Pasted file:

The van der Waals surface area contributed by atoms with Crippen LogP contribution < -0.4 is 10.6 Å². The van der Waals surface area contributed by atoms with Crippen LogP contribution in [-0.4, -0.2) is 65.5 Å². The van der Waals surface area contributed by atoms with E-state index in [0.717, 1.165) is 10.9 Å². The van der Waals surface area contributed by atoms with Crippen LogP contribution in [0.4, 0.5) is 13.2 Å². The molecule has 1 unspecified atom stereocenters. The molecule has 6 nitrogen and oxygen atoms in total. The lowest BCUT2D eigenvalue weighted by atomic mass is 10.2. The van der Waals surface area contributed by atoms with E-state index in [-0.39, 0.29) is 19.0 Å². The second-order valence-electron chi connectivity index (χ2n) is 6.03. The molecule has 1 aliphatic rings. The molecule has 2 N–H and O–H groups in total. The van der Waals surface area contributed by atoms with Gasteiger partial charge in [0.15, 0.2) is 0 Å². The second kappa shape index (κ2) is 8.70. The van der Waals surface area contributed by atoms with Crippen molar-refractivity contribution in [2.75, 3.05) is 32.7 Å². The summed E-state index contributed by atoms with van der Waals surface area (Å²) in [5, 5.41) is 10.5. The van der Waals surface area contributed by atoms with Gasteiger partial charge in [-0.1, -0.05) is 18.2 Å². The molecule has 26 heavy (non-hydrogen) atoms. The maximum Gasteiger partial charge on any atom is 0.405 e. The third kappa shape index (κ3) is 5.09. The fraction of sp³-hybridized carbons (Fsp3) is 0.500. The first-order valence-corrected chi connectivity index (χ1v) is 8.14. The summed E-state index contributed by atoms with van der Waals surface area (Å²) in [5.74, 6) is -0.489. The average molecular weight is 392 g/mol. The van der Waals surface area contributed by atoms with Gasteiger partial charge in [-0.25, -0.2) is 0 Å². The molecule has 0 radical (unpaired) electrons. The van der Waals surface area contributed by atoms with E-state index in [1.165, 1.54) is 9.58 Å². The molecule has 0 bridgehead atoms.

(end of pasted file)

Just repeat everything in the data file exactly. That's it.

The van der Waals surface area contributed by atoms with Crippen LogP contribution < -0.4 is 10.6 Å². The van der Waals surface area contributed by atoms with Crippen LogP contribution in [-0.4, -0.2) is 65.5 Å². The van der Waals surface area contributed by atoms with E-state index in [0.717, 1.165) is 10.9 Å². The van der Waals surface area contributed by atoms with Crippen LogP contribution in [0.4, 0.5) is 13.2 Å². The molecule has 1 unspecified atom stereocenters. The molecule has 6 nitrogen and oxygen atoms in total. The lowest BCUT2D eigenvalue weighted by atomic mass is 10.2. The van der Waals surface area contributed by atoms with E-state index in [-0.39, 0.29) is 19.0 Å². The second-order valence-electron chi connectivity index (χ2n) is 6.03. The molecule has 1 aliphatic rings. The molecule has 2 N–H and O–H groups in total. The van der Waals surface area contributed by atoms with Gasteiger partial charge in [0.15, 0.2) is 0 Å². The second kappa shape index (κ2) is 8.70. The van der Waals surface area contributed by atoms with Crippen molar-refractivity contribution in [2.75, 3.05) is 32.7 Å². The summed E-state index contributed by atoms with van der Waals surface area (Å²) in [5, 5.41) is 10.5. The van der Waals surface area contributed by atoms with Gasteiger partial charge in [-0.1, -0.05) is 18.2 Å². The molecule has 26 heavy (non-hydrogen) atoms. The maximum Gasteiger partial charge on any atom is 0.405 e. The third kappa shape index (κ3) is 5.09. The fraction of sp³-hybridized carbons (Fsp3) is 0.500. The first-order valence-corrected chi connectivity index (χ1v) is 8.14. The summed E-state index contributed by atoms with van der Waals surface area (Å²) in [5.74, 6) is -0.489. The average molecular weight is 392 g/mol. The van der Waals surface area contributed by atoms with Gasteiger partial charge in [-0.25, -0.2) is 0 Å². The molecule has 0 radical (unpaired) electrons. The van der Waals surface area contributed by atoms with E-state index in [1.165, 1.54) is 9.58 Å². The molecule has 0 bridgehead atoms.